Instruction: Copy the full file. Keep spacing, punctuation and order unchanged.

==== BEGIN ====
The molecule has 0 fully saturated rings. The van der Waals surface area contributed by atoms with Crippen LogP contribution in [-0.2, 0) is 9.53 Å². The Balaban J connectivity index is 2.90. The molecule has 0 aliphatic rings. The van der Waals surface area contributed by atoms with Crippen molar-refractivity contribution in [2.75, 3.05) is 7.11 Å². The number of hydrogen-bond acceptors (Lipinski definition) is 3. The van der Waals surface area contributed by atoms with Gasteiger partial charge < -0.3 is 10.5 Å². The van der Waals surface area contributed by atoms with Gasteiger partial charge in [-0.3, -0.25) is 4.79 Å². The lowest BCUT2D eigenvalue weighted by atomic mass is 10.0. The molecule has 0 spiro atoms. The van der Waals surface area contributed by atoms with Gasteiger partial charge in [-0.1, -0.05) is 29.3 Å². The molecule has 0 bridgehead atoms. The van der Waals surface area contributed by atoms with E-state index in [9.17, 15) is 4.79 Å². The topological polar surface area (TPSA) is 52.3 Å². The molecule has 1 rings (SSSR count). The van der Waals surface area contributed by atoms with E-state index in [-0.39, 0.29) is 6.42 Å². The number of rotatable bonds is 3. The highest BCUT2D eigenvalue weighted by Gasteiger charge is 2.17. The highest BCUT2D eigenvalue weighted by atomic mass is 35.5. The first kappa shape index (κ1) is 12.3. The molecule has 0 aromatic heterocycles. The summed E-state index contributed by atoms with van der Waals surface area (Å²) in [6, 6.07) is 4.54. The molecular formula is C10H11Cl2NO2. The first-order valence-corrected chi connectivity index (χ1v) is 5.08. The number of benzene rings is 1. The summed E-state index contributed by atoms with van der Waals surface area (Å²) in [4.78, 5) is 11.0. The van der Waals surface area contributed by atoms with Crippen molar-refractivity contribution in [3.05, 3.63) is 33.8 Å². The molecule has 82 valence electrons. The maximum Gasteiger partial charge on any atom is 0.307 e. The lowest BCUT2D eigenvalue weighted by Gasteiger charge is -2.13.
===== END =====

The molecule has 0 fully saturated rings. The van der Waals surface area contributed by atoms with Crippen LogP contribution in [-0.2, 0) is 9.53 Å². The Balaban J connectivity index is 2.90. The molecule has 0 aliphatic rings. The van der Waals surface area contributed by atoms with Crippen molar-refractivity contribution in [2.75, 3.05) is 7.11 Å². The number of hydrogen-bond acceptors (Lipinski definition) is 3. The van der Waals surface area contributed by atoms with Gasteiger partial charge < -0.3 is 10.5 Å². The van der Waals surface area contributed by atoms with Gasteiger partial charge in [-0.3, -0.25) is 4.79 Å². The lowest BCUT2D eigenvalue weighted by atomic mass is 10.0. The molecule has 0 spiro atoms. The van der Waals surface area contributed by atoms with Gasteiger partial charge in [-0.1, -0.05) is 29.3 Å². The molecule has 0 bridgehead atoms. The van der Waals surface area contributed by atoms with E-state index in [9.17, 15) is 4.79 Å². The topological polar surface area (TPSA) is 52.3 Å². The molecule has 1 rings (SSSR count). The van der Waals surface area contributed by atoms with E-state index in [-0.39, 0.29) is 6.42 Å². The number of rotatable bonds is 3. The highest BCUT2D eigenvalue weighted by Gasteiger charge is 2.17. The highest BCUT2D eigenvalue weighted by atomic mass is 35.5. The first kappa shape index (κ1) is 12.3. The molecule has 0 aromatic heterocycles. The summed E-state index contributed by atoms with van der Waals surface area (Å²) in [6, 6.07) is 4.54. The molecular formula is C10H11Cl2NO2. The first-order valence-corrected chi connectivity index (χ1v) is 5.08. The number of benzene rings is 1. The summed E-state index contributed by atoms with van der Waals surface area (Å²) in [4.78, 5) is 11.0. The van der Waals surface area contributed by atoms with Crippen molar-refractivity contribution in [3.05, 3.63) is 33.8 Å². The molecule has 82 valence electrons. The maximum Gasteiger partial charge on any atom is 0.307 e. The lowest BCUT2D eigenvalue weighted by Gasteiger charge is -2.13.